Wrinkles

It is unclear from the information in the report why Germany has such a small corporate share. Germany does provide limited liability to partnerships. And, as shown in Figure 4, the top individual rate is substantially higher that the corporate rate, as in all the other counties except the United States. One partial explanation might be that in 2007, the year for which the JCT made its estimate of the size of Germany’s corporate section, the corporate rate was nearly 39 percent (before dropping to 30.2 percent in 2008), so the tax disincentive to forming a taxable corporation was larger than it is now. The JCT mentioned two other possible tax factors that make passthrough status more attractive than corporate status in Germany: the ability of partnerships to pass through losses, and more favorable treatment of repatriated foreign earnings by partnerships than corporations.

It is important to understand the potential shortcomings of these data. Business profits are volatile, especially during the last decade. And all of these data are for a single year. So the reported corporate shares of total business income may not be representative of long-term trends. Without further analysis of additional years of data, we cannot take any conclusions drawn from the JCT study as absolute. But it is also important to remember that it is extremely difficult to make good cross-country comparisons of tax burdens, and that one year of data is far better than none. The JCT has made a prodigious effort that provides us, at a minimum, with a more nuanced understanding of differences in business tax burdens across countries.

Implications

Assuming the JCT’s numerical findings (shown in Figure 3) for single years are indicative of long-term trends, they have three important implications for the debate about the tax competitiveness of U.S. businesses.

About the competitiveness of passthrough business: More than in other countries, the United States tilts the playing field more in favor of passthroughs over taxable corporations. The excess of the top individual rate over the corporate statutory rate is smaller (as shown in Figure 4). Limited liability is more broadly available to owners of passthrough entities. And with the widespread availability of LLCs in the United States, businesses can easily attain limited liability and passthrough treatment without the restrictions on ownership in other countries.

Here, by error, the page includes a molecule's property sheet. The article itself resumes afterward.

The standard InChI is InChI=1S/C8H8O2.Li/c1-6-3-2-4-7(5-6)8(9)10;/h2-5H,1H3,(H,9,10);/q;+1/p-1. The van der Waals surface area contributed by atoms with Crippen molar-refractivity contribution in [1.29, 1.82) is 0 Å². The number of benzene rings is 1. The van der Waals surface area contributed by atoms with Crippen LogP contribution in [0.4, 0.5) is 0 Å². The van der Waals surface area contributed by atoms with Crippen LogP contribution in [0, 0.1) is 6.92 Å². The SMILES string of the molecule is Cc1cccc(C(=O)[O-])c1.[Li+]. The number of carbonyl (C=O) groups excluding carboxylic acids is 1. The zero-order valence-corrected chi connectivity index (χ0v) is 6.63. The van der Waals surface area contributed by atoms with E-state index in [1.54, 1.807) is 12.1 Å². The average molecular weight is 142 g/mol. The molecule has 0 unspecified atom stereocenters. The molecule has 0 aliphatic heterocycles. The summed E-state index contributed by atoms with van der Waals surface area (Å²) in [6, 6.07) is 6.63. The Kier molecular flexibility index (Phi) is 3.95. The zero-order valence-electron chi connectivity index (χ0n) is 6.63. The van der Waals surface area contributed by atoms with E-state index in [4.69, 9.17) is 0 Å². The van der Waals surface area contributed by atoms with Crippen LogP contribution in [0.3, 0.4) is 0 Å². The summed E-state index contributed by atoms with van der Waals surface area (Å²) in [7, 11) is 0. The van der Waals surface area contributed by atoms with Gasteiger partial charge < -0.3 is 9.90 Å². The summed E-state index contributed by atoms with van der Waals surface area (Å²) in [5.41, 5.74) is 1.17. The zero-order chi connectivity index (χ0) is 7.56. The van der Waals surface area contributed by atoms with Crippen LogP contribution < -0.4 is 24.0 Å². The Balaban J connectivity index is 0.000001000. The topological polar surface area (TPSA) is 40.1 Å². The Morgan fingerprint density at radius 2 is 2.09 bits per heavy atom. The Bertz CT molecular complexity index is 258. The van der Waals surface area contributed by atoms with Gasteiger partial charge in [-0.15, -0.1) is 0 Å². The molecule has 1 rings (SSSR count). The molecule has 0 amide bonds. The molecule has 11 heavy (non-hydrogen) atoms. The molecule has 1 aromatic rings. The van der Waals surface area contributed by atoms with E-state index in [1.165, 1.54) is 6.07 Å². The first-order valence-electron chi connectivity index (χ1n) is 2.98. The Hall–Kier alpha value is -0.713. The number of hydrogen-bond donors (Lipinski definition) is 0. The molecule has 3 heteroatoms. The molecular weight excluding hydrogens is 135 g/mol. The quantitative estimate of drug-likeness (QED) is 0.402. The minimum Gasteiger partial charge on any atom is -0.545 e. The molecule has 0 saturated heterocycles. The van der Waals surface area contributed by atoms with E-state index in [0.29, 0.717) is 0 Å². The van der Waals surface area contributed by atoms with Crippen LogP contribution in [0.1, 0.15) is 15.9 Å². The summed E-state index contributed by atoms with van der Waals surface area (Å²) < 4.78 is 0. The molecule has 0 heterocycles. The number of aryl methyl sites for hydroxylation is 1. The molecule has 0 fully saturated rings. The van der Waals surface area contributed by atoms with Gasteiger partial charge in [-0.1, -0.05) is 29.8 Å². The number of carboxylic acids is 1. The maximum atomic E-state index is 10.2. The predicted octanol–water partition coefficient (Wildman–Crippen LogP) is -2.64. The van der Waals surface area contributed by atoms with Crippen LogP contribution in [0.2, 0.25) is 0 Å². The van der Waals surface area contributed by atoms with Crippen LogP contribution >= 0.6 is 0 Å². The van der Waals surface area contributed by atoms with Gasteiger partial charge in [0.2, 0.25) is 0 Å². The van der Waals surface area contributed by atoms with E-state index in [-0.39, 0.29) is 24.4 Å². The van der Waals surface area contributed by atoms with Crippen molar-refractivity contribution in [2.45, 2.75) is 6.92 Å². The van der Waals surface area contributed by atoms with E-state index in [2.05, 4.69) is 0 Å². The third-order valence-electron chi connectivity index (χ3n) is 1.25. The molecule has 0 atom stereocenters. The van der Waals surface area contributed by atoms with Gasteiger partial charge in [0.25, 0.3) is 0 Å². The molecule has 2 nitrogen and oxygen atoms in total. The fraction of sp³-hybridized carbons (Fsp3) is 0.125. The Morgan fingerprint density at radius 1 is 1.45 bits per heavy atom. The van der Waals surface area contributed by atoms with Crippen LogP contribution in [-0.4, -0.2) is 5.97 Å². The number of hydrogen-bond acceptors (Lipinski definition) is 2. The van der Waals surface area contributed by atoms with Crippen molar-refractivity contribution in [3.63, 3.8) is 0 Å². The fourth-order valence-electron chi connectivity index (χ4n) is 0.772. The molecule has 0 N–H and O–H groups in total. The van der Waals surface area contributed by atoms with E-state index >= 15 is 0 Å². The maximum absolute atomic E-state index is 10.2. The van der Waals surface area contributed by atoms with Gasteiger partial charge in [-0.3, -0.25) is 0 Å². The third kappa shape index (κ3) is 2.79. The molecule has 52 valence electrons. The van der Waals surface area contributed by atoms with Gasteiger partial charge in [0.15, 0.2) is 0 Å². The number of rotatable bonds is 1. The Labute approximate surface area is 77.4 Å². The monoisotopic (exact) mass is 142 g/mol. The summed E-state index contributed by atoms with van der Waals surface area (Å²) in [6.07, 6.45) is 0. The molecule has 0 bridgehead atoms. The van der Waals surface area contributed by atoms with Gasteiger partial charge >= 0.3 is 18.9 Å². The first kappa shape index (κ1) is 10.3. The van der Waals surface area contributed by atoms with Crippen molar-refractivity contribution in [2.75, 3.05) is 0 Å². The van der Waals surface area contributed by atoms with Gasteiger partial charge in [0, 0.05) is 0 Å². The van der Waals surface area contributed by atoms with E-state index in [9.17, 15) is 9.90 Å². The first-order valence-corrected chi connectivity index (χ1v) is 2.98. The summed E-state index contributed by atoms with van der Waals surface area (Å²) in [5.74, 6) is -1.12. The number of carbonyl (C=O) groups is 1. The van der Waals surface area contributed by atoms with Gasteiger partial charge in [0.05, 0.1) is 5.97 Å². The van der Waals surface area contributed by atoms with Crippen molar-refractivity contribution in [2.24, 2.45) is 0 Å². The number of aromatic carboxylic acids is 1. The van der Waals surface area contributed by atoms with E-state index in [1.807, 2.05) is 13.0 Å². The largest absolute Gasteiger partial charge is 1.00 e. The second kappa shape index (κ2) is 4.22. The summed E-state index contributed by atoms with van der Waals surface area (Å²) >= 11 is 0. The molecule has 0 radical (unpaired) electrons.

About the competitiveness of corporate business: A simple comparison of the U.S. ratio of corporate tax revenue to GDP to the same ratio in other countries (like that shown in figure 2) leaves a biased impression of the relative tax burden on the U.S. corporate sector. As previously pointed out by Peter Merrill of PwC, the low ratio of corporate revenue to GDP in the United States compared with other countries is in part because of the relatively small share of its business conducted in corporate form (Tax Notes, Oct. 8, 2007, p. 174,). To correct for this bias, Figure 5 presents estimates of the ratio of corporate revenue to GDP, assuming all six countries had the same corporate share as the United States. With this adjustment, the United States’ corporate revenue as a percentage of GDP moves from 0.6 percentage points below average to 0.2 percentage points above average.


About the overall competiveness of U.S. business: Although the U.S. corporate tax rate is high, that rate applies to less than half of total U.S. business income. The U.S. corporate tax may be burdensome on corporations subject to the tax, but because a disproportionately large share of business can entirely escape the tax, the impact of the corporate tax on business overall is relatively small compared with other countries. To illustrate this point, Figure 6 calculates an average statutory corporate rate on all business income. This is an average rate where the statutory rate applies to taxable corporations and a zero rate applies to passthrough business. According to this measure, the U.S. corporate tax is no longer the most burdensome, but the fourth most burdensome of the six countries studied.


Read Comments (4)

robert goulderFeb 2, 2015

Very useful summary, Marty. Clearly there's a need to look beyond statutory
rates when evaluating relative competitiveness. Context is everything, as they
say.

But even if we accept that the U.S. doesn't have the least competitive
corporate tax system on the planet, isn't there still a case for making our tax
system more competitive than it currently is? Certainly the status quo can be
improved on, quite substantially one would think.

I don't view the JCT report as sayings "competitiveness is irrelevant, don't
bother chasing it." It's just saying "where we're currently at isn't all that
bad." While that observation cuts against claims of U.S. exceptionalism, it
doesn't (at least to me) negate the case for comprehensive tax reform that
lowers marginal rates.

vivian darkbloomFeb 2, 2015

This is an interesting collection of information; however, for this reader it
raises as many questions as answers.

In particular, I have difficulties in assessing the relevance of Figure 2
"Corporate Tax Revenue as Percentage of GDP". I assume that the corporate tax
revenue side of the comparison is the amount of tax collected by the IRS from
US resident corporations and non-US resident corporations doing business in the